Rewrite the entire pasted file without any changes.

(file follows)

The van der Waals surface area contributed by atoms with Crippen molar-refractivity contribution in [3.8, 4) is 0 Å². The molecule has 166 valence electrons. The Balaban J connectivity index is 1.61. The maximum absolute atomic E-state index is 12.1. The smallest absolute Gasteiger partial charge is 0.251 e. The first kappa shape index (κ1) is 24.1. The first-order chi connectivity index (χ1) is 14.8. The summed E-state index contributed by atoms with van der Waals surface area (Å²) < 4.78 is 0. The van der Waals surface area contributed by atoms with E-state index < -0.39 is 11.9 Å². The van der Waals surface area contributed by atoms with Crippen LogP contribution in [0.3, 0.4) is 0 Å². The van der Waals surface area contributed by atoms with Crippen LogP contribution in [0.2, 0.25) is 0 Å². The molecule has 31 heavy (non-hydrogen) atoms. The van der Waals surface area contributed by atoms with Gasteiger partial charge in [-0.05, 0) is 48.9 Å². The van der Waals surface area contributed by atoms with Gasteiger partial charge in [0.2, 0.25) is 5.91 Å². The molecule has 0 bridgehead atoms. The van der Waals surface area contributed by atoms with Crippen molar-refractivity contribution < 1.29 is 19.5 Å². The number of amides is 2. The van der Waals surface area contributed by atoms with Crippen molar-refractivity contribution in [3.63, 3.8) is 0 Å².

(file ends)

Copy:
The van der Waals surface area contributed by atoms with Crippen molar-refractivity contribution in [3.8, 4) is 0 Å². The molecule has 166 valence electrons. The Balaban J connectivity index is 1.61. The maximum absolute atomic E-state index is 12.1. The smallest absolute Gasteiger partial charge is 0.251 e. The first kappa shape index (κ1) is 24.1. The first-order chi connectivity index (χ1) is 14.8. The summed E-state index contributed by atoms with van der Waals surface area (Å²) < 4.78 is 0. The van der Waals surface area contributed by atoms with E-state index < -0.39 is 11.9 Å². The van der Waals surface area contributed by atoms with Crippen LogP contribution in [0.3, 0.4) is 0 Å². The van der Waals surface area contributed by atoms with Crippen LogP contribution in [0.2, 0.25) is 0 Å². The molecule has 31 heavy (non-hydrogen) atoms. The van der Waals surface area contributed by atoms with Gasteiger partial charge in [-0.05, 0) is 48.9 Å². The van der Waals surface area contributed by atoms with Gasteiger partial charge in [0.2, 0.25) is 5.91 Å². The molecule has 0 bridgehead atoms. The van der Waals surface area contributed by atoms with Crippen molar-refractivity contribution < 1.29 is 19.5 Å². The number of amides is 2. The van der Waals surface area contributed by atoms with Crippen molar-refractivity contribution in [3.63, 3.8) is 0 Å².